In a series of profiles, we at MQ Mental Health Research would like to introduce to you some of our wonderful MQ Ambassadors. Representing our charity organisation, our ambassadors help to spread the message of what MQ does, why mental health research is so important and lend their voices of lived experience expertise of mental illness.

MQ Ambassador James Downs, a mental health campaigner and researcher, kindly shared his story about why listening to lived experience is vital in the world of mental health research.


James, thank you so much for chatting with us. You’ve contributed to research projects and more for us this past year. How does it feel to contribute your own experiences to MQ’s work?

Over the last year, I have been lucky to take part in some brilliant work with MQ as an Ambassador. From featuring in the brilliant new book, Your Mental Health, to being a part of the ground-breaking Gone Too Soon roadmap, which addresses the causes of premature death amongst those living with mental illness and distress like me. I have felt included and valued as part of a growing team of people interested in mental health research.

More than this, I believe that incorporating the knowledge gained from experiencing a condition really enriches the value of research, which at its best acknowledges that there are many ways of knowing, and each can enhance the other.


As someone with a background in research and lived experience of mental illness, what can you contribute to research that others may not?

In practical terms, I often think of ideas, gaps in evidence, and novel solutions based on experiencing my conditions and being a patient that others within research teams might not think of. I am sometimes a lone voice in suggesting that the ways in which research talks about mental health conditions might not be shared or appreciated by those who experience them.

My litmus test as to whether being included in research means anything is whether my being involved makes a difference, and whether the same outcome would be created were I not to be in the room.


Are there any downsides to contributing to research projects for you personally?

Whilst I value the work that I do and the projects I have been lucky to contribute to, I’ve also learnt that working from the basis of expertise from experience can be taxing. As well as it being hard to know when, how and how much to share your experiences, it’s often tricky to know when you may or may not be representing something broader than just your own experience.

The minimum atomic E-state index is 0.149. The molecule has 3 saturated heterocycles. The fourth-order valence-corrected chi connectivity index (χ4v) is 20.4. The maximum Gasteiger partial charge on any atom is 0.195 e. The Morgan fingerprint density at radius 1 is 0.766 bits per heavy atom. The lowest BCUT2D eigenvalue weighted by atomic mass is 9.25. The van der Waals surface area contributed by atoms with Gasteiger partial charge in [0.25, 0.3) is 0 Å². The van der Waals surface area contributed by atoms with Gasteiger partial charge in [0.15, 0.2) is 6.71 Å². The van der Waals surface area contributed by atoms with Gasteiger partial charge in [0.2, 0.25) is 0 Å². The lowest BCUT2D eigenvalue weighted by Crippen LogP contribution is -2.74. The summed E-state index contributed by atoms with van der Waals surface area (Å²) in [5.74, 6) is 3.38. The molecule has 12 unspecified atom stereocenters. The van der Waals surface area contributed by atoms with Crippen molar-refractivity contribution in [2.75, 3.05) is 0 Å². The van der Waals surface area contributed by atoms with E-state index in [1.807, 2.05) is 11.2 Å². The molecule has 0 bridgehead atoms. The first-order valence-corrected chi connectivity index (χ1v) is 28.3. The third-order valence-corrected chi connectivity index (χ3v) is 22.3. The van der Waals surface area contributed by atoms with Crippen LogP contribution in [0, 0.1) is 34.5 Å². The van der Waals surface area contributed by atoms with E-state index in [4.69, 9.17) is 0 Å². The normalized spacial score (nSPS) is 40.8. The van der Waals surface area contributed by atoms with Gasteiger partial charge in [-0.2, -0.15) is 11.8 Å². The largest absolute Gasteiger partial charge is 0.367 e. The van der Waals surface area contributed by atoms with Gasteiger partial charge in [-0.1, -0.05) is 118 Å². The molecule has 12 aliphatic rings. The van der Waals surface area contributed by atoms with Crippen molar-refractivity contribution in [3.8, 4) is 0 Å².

Do you think this would apply to other people interested in taking part in research?

We all have individual, uniquely-situated lives, bound in particular contexts at particular times – so was can I say about my experience that might be relevant to anyone else?

Having lived with particularly stigmatised and poorly understood conditions such as personality disorder and bulimia nervosa, I know there are other people like me when I look at epidemiological data, but I haven’t heard from others like me, or met many of them, least of all read about their experiences and treatment in research papers. I don’t know if others encounter some of the problems in care that I have, or the same misunderstandings, but I often think it worth addressing them just in case anyone does.


Is it challenging when you’re so aware of the gaps in knowledge you are trying to help fill?

When you are attempting to fill a knowledge gap, it is sometimes difficult then to know what the shape of that gap is. The creation of new knowledge might involve shedding light on a whole swathe of issues impacting many people that haven’t been well addressed or even articulated much before. This is the reality of the stage we are at when it comes to mental health science – it is still in its infancy.

Whilst there are wonderful projects happening with more energy than ever before in the field of research, too many people still live their lives in a knowledge gap, and the reality of being unknown is that it can be a terribly lonely and stigmatising place to be.


Why is it so important to involve those with lived experience of mental illness in research?

There is so much we can learn from those who are not yet reflected in the scientific literature, and giving platforms to listen to them and respect what they know to be true about their experience is vitally important – not only for a richer understanding of mental health problems amongst researchers and clinicians, but to redress the experiences of being silenced and feeling unheard in our distress that so many people like me have endured for too long.


Our thanks to James for sharing his story, highlighting just why research matters for mental health and why the work MQ Mental Health Research does must continue.


The post MQ Ambassador profiles: meet James Downs first appeared on MQ Mental Health Research.

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